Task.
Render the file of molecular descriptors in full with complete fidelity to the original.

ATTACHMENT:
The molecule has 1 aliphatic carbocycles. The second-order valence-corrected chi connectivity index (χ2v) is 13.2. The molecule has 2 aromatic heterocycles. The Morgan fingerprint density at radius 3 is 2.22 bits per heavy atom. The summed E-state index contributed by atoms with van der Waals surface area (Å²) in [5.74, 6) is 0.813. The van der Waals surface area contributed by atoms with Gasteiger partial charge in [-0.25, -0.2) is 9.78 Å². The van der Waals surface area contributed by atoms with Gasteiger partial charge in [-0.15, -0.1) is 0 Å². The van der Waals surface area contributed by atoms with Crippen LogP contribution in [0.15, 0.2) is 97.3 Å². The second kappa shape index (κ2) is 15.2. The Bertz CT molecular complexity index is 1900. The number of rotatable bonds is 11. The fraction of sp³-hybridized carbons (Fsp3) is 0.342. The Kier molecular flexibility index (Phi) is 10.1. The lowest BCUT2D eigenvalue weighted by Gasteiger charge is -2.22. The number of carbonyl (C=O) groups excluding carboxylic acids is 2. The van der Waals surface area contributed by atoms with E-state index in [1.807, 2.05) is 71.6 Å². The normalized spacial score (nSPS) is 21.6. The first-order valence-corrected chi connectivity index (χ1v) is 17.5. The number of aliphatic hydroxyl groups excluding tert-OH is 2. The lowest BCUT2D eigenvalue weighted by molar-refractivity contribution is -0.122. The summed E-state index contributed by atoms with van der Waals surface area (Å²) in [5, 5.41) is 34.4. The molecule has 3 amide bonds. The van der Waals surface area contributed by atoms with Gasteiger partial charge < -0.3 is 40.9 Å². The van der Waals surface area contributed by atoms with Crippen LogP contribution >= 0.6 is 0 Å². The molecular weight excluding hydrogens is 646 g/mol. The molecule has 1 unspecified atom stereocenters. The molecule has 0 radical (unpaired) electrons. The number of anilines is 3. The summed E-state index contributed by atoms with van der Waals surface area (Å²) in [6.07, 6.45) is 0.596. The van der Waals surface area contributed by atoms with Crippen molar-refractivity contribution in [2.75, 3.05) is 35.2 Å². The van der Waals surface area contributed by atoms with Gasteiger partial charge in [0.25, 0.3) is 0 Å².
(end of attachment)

The molecule has 1 aliphatic carbocycles. The second-order valence-corrected chi connectivity index (χ2v) is 13.2. The molecule has 2 aromatic heterocycles. The Morgan fingerprint density at radius 3 is 2.22 bits per heavy atom. The summed E-state index contributed by atoms with van der Waals surface area (Å²) in [5.74, 6) is 0.813. The van der Waals surface area contributed by atoms with Gasteiger partial charge in [-0.25, -0.2) is 9.78 Å². The van der Waals surface area contributed by atoms with Gasteiger partial charge in [-0.15, -0.1) is 0 Å². The van der Waals surface area contributed by atoms with Crippen LogP contribution in [0.15, 0.2) is 97.3 Å². The second kappa shape index (κ2) is 15.2. The Bertz CT molecular complexity index is 1900. The number of rotatable bonds is 11. The fraction of sp³-hybridized carbons (Fsp3) is 0.342. The Kier molecular flexibility index (Phi) is 10.1. The lowest BCUT2D eigenvalue weighted by Gasteiger charge is -2.22. The number of carbonyl (C=O) groups excluding carboxylic acids is 2. The van der Waals surface area contributed by atoms with E-state index in [1.807, 2.05) is 71.6 Å². The normalized spacial score (nSPS) is 21.6. The first-order valence-corrected chi connectivity index (χ1v) is 17.5. The number of aliphatic hydroxyl groups excluding tert-OH is 2. The lowest BCUT2D eigenvalue weighted by molar-refractivity contribution is -0.122. The summed E-state index contributed by atoms with van der Waals surface area (Å²) in [5, 5.41) is 34.4. The molecule has 3 amide bonds. The van der Waals surface area contributed by atoms with Gasteiger partial charge < -0.3 is 40.9 Å². The van der Waals surface area contributed by atoms with Crippen LogP contribution >= 0.6 is 0 Å². The molecular weight excluding hydrogens is 646 g/mol. The molecule has 1 unspecified atom stereocenters. The molecule has 0 radical (unpaired) electrons. The number of anilines is 3. The summed E-state index contributed by atoms with van der Waals surface area (Å²) in [6.07, 6.45) is 0.596. The van der Waals surface area contributed by atoms with Crippen molar-refractivity contribution in [2.75, 3.05) is 35.2 Å². The van der Waals surface area contributed by atoms with Gasteiger partial charge in [0.25, 0.3) is 0 Å².